We moved to Bullmarket back in the summer of 1958. It was a heavily wooded area of southern Mississippi back in those days. Even now, some fifty years later, there still isn’t much to that place. Oh, they have a lot more homes, a few stores nowadays. But, nothing that would make you want to move there. Back in 1958 there was Red’s Meat Market. That was it insofar of businesses in that area. Bullmarket Elementary school is where I would be going to school starting in September of that year. Don’t bother going to a map to look for Bullmarket, Mississippi. I doubt even in this day and time you would find it on a map. Strangely enough, there was some entertainment back then. About two miles, from where we lived in Bullmarket, was a drag strip. Of course, I use the term “drag strip” rather loosely in describing that place. It was a quarter-mile asphalt, no bleachers to sit and no lights. In fact, there wasn’t even any bathrooms for the many folks who would show up there after Sunday service. It cost a quarter to get in there to watch the events of the day. But, my brother and I somehow managed to sneak in without ever being caught.
As it turns out, those Sunday dragsters were all that we had in way of entertainment in Bullmarket. There just wasn’t anything else. Sure, we could go exploring out in the woods. But, even that got old since we couldn’t lose sight of the house. If we got lost in those woods….well, I suspect they still wouldn’t have ever found us. School was about the only thing we could look forward to during that summer of 1958. Night time was a different matter. At night we would hear the lonesome howl of what my father said was most likely a stray dog abandoned by its family. We called him the “White Dog of Bullmarket.” We knew he was white because one night he tried to get in the chicken pen. My old man got up out of bed, got his shotgun, went out the backdoor and fired a shot at the dog. I only managed to get brief glimpse from the light of the gun as my old man pulled the trigger on his .12 gauge shotgun. In that brief moment, I saw a dog of desperation, of fear and wanton hunger. My old man’s aim was never any good. The White Dog escaped death that night. I saw him one other time one night when I was coming in the house late at night. The White Dog just stood and stared at me from atop a small mound of dirt near our home. I remember not feeling scared. I think the White Dog just wanted some normalcy to his life again. I felt sorry for that dog. I had no idea what to do to help him. He would still howl at night. This went on for about two months. It ended the day my father brought a scrawny looking beagle to our home in Bullmarket.
We had no warning from our father that he was bringing a dog into the family. Of course, with him, that was par for the course. He did whatever he wanted to, wife and kids be damned. When my father picked up the 9-month old beagle out of his Ford station wagon, I thought it was just some dog he was keeping for somebody at work. That was not the case. “Here’s y’all a dog. All of you been whining about a dog. Now, you got one. Take care of him…and I mean it,” said my father. I looked up at my old man and again tried to think of what did I ever do to deserve a man like this for my father. At 7-years of age, I already had a deep hatred for him. Now, since I was the “oldest” among my siblings, it was incumbent upon me to care for a dog that I didn’t want. Hell, I had begged my father for a collie, like Lassie on TV! The fact that I wanted a collie was reason enough for him to never bring home a collie, I suppose. I looked down at the beagle, who was twitching nervously and looking rather pitiful.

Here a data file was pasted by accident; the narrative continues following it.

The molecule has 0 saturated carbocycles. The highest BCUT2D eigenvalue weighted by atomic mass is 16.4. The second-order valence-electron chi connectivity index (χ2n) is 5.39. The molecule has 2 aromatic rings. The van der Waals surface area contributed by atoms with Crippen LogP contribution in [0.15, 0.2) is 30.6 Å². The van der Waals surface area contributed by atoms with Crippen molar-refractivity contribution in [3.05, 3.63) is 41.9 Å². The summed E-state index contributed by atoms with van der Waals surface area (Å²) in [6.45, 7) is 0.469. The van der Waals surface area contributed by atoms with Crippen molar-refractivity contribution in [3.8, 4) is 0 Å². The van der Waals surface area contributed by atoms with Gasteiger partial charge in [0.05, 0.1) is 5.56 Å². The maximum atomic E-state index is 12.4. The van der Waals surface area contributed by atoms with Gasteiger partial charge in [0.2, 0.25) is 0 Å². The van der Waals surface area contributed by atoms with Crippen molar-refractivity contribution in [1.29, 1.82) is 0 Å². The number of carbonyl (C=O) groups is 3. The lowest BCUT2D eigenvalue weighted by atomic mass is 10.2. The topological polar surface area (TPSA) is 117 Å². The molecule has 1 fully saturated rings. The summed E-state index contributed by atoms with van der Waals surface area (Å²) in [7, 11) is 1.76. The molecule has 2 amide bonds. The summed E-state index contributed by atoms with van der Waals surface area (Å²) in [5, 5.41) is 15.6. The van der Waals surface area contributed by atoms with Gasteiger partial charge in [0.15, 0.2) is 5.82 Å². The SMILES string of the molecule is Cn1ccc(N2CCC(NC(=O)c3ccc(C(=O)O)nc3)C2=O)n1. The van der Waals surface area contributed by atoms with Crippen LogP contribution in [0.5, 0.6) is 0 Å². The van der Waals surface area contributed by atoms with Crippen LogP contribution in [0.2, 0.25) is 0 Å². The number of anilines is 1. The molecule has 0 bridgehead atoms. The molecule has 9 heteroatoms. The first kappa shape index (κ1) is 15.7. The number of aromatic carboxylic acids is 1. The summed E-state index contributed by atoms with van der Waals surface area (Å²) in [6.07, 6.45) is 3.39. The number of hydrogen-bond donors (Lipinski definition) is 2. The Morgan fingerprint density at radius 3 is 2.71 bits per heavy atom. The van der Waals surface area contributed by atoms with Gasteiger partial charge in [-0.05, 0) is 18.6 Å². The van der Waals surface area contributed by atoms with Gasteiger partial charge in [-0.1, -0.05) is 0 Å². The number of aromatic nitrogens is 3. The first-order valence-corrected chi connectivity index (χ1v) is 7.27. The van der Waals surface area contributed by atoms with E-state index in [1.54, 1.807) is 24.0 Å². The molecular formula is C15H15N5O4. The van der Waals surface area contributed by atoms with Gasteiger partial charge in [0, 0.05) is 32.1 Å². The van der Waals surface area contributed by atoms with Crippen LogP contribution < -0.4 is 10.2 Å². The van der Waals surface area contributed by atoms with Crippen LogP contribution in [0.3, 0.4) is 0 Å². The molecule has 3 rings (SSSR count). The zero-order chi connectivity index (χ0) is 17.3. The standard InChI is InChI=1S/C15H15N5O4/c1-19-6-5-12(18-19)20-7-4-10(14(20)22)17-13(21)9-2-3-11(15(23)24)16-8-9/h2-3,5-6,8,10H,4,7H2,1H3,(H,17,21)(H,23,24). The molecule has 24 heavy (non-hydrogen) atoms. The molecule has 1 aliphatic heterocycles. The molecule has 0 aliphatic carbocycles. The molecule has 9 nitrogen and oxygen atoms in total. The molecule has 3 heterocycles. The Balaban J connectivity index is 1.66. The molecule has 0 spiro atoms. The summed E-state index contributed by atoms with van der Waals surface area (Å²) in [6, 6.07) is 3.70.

“What’s his name?,” I asked my father. “Mister, and don’t let me catch you calling him anything else. His name is Mister,” replied my old man. I was already starting to hate Mister. It wasn’t his fault my old man was a tyrant and an asshole. But, I had to take my anger out on someone, even if it was this poor dog before me. “Tell your Mama to give you the scraps left over from dinner and feed him,” my old man told me. For the rest of his life, Mister lived off of scraps from dinner. Once in a great while, we would eat steak. Mister got all the bones and whatever meat was left. That was extremely rare. Well, at least, in poverty stricken Mississippi it was rare. There was no such thing as “dog food” back in them days. There was no such thing as taking the dog to the veterinarian either. No shots, no nothing for the family dog. If your dog got sick, he was on his own.
I found out later on how my beloved father was able to get Mister. In 1958, if a dog didn’t hunt in the country-side (hell…most all of Mississippi is country, even today) of Mississippi, he didn’t eat and he didn’t live. Most of the time, the only way people got meat back in those days was hunting deer, rabbit, squirrel or, in some cases, opossum. The problem with Mister was that he was “gun-shy.” That means if someone would shoot a gun, (rifle or shotgun most likely), Mister would want to run away. He wouldn’t hunt after a blast from a shotgun filled the air. A dog that was found to be “gun-shy” in 1958 Mississippi usually spelled a death sentence for that dog. Most people just couldn’t keep a dog that didn’t pay his way. It just so happens that my old man happened to be at the house of the previous owner on what was supposed to be Mister’s last day on earth. My father, in a rare moment of compassion, asked the owner to let him have Mister, rather than him be killed. The man thought about it for a moment, decided he would let Mister live. So, it was a bit of fate that intervened for Mister to live to see his first birthday (November 17) that year. It was also a fateful day that would be intertwined within the very fabric of my young life in the years to come. If not for my old friend, Mister, I wouldn’t be here telling you this tale.